I can’t quite wrap my head around something. It concerns the practice of rolling greens during stressful periods.

I’m not sure if I’m crazy about rolling, or if I think it’s the worst thing since that dubious creation from Yugoslav/Serbian engineering – the Yugo. Anybody remember the Yugo? If you do, don’t tell anyone. (Sorry, but this begs for a joke I read from Time Magazine about five years ago: What do you call a Yugo that breaks down after a 100 miles? An overachiever.)

Part of me believes rolling is one of the best, most sound practices you can do for your course’s greens. I mean, we all know the benefits, right? Rolling smooths the playing surface. Speeds it up. Firms the surface too, which, actually, come to think of it, allows the previous two benefits to occur. Rolling also gives the greens a needed break from the cutting reels of the daily morning mow. And when rolling right after a mow, the roller has been a “I need speed now!” savior. A final benefit from rolling can be found during the “grow-in” phase, when the root-zone mix may need added firming to enhance that root zone stability.

But the other part of me thinks the roller’s detrimental side effects don’t make it worth it – the main negative here being the compaction (and possible reduction in water infiltration) of the greens during stressful periods of summer. This occurring stress may be from many sources at one time: heat and or drought stress; disease stress; stress from cutting heights being too low; stress from low fertility; stress from over-watering; stress from just too many people walking over them.

I’ve always been leery of rolling during these instances, especially when three or four of them are occurring at the same time. My fear being that rolling the green is just adding another stress to a situation that is already stressful enough.

However, it’s good to keep in mind that superintendents have been rolling greens since long before they were called superintendents. Greenkeepers in the 1800s rolled frequently, most often using a barrel-type water-filled drum pushed across the green.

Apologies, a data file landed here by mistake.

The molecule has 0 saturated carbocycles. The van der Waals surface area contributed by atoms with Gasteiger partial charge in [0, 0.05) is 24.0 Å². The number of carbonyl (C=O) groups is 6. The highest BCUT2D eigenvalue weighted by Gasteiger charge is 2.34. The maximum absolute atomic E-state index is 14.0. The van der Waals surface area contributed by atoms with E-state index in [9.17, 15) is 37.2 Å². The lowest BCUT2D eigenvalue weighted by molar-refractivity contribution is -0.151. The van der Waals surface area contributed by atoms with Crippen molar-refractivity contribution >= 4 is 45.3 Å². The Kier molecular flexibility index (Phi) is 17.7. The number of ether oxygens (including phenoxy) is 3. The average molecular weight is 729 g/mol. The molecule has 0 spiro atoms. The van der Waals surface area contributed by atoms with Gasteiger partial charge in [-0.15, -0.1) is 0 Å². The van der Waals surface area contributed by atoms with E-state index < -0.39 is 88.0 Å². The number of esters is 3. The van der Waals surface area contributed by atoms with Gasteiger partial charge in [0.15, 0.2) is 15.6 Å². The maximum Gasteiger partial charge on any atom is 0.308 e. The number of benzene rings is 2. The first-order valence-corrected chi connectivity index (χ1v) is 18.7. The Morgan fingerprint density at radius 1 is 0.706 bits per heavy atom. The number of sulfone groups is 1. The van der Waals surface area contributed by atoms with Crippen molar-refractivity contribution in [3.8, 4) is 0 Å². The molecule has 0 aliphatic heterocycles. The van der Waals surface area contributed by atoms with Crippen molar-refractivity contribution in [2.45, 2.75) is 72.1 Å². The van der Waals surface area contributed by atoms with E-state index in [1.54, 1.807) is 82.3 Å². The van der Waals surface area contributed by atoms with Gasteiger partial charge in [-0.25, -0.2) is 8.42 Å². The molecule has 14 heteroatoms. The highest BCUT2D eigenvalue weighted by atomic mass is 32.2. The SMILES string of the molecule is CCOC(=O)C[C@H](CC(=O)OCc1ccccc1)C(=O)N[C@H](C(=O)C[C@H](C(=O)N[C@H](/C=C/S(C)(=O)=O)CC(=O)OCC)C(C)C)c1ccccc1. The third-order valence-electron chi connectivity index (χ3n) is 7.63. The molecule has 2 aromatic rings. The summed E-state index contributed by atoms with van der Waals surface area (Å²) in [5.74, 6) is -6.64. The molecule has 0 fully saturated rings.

Rolling is certainly not a new concept, but the fears associated with compaction are not new either. Rolling and over-compaction have gone hand in hand for over a century. My compaction fears here are not my own. I have had lots of company in this phobia.

Another concern with rolling comes during grow-in. Although not necessarily a typically stressful situation, a newly seeded green with young plants may not be the best candidate for rolling either. In Charles B. White’s “Turfgrass Handbook,” he suggests that although young greens still in the “growing-in” stage can be rolled, it should be done with extra care in mind.

“The damage from rolling only occurs when it is used immediately following or a short time after topdressing,” White writes. “Abrasion occurs when exposing the still immature plants to the sand particles, thus bruising the plants.”

Over-compaction is not the only damage that can occur from rolling. Abrasion can happen as well.

So it is not without a fair amount of reluctance that I send the roller out in certain conditions in mid-summer. To be honest, in years past, I’ve tended to air on the side of caution, keeping the rollers in the shop on these days. But the more I think about rolling, and the more I play around with rolling in different situations (including stressful ones), the more I think rollers can be used not only as devices to smooth and increase ball roll, but to actually alleviate stress as well.

There is no arguing the benefit to giving the grass blades a break from cutting. And there is also no arguing the benefit from not removing some of the needed nitrogen from the plants on a daily basis as well. And, of course, there are the obvious playability benefits the rollers give us.

So, where does that leave us? To roll or not to roll during stress? Well, that’s your call. Weigh the pros and cons, and be prepared to adapt on the roll.

Get it, adapt on the roll? Ha.


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